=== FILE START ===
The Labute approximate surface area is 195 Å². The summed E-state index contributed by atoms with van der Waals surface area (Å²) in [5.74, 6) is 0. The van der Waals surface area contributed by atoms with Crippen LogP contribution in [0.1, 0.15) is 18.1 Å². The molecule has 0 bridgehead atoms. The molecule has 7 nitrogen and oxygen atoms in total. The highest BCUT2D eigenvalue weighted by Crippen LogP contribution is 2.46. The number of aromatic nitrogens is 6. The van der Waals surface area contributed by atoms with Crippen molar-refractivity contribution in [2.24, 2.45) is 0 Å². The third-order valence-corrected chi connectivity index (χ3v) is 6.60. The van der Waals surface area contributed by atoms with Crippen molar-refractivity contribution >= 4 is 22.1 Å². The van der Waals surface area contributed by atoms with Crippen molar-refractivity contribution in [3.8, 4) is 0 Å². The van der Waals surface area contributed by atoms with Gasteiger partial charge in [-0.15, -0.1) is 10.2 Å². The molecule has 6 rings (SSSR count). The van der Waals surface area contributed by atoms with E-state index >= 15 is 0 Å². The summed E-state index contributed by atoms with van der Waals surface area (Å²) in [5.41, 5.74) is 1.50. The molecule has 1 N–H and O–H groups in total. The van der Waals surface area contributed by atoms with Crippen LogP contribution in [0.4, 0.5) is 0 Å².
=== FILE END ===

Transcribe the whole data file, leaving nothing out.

The Labute approximate surface area is 195 Å². The summed E-state index contributed by atoms with van der Waals surface area (Å²) in [5.74, 6) is 0. The van der Waals surface area contributed by atoms with Crippen LogP contribution in [0.1, 0.15) is 18.1 Å². The molecule has 0 bridgehead atoms. The molecule has 7 nitrogen and oxygen atoms in total. The highest BCUT2D eigenvalue weighted by Crippen LogP contribution is 2.46. The number of aromatic nitrogens is 6. The van der Waals surface area contributed by atoms with Crippen molar-refractivity contribution in [2.24, 2.45) is 0 Å². The third-order valence-corrected chi connectivity index (χ3v) is 6.60. The van der Waals surface area contributed by atoms with Crippen molar-refractivity contribution >= 4 is 22.1 Å². The van der Waals surface area contributed by atoms with Crippen molar-refractivity contribution in [3.8, 4) is 0 Å². The van der Waals surface area contributed by atoms with Gasteiger partial charge in [-0.15, -0.1) is 10.2 Å². The molecule has 6 rings (SSSR count). The van der Waals surface area contributed by atoms with E-state index >= 15 is 0 Å². The summed E-state index contributed by atoms with van der Waals surface area (Å²) in [5.41, 5.74) is 1.50. The molecule has 1 N–H and O–H groups in total. The van der Waals surface area contributed by atoms with Crippen LogP contribution in [0.4, 0.5) is 0 Å².